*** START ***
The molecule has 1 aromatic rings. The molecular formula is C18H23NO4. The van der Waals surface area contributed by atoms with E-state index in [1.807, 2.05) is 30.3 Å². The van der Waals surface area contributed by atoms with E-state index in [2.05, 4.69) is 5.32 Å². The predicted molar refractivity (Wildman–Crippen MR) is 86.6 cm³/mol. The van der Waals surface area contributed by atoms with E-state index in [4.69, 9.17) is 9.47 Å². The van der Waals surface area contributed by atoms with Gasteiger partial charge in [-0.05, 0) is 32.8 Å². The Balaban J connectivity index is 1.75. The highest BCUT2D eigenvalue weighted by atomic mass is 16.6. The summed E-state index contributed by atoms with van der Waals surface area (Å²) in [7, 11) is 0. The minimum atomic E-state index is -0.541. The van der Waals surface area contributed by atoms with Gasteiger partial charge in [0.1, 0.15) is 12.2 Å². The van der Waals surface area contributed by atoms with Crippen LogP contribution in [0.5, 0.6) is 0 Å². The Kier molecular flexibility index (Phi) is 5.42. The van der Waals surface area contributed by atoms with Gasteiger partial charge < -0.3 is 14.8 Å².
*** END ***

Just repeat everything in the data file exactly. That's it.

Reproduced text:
The molecule has 1 aromatic rings. The molecular formula is C18H23NO4. The van der Waals surface area contributed by atoms with E-state index in [1.807, 2.05) is 30.3 Å². The van der Waals surface area contributed by atoms with E-state index in [2.05, 4.69) is 5.32 Å². The predicted molar refractivity (Wildman–Crippen MR) is 86.6 cm³/mol. The van der Waals surface area contributed by atoms with E-state index in [4.69, 9.17) is 9.47 Å². The van der Waals surface area contributed by atoms with Gasteiger partial charge in [-0.05, 0) is 32.8 Å². The Balaban J connectivity index is 1.75. The highest BCUT2D eigenvalue weighted by atomic mass is 16.6. The summed E-state index contributed by atoms with van der Waals surface area (Å²) in [7, 11) is 0. The minimum atomic E-state index is -0.541. The van der Waals surface area contributed by atoms with Gasteiger partial charge in [0.1, 0.15) is 12.2 Å². The van der Waals surface area contributed by atoms with Crippen LogP contribution in [0.5, 0.6) is 0 Å². The Kier molecular flexibility index (Phi) is 5.42. The van der Waals surface area contributed by atoms with Gasteiger partial charge < -0.3 is 14.8 Å².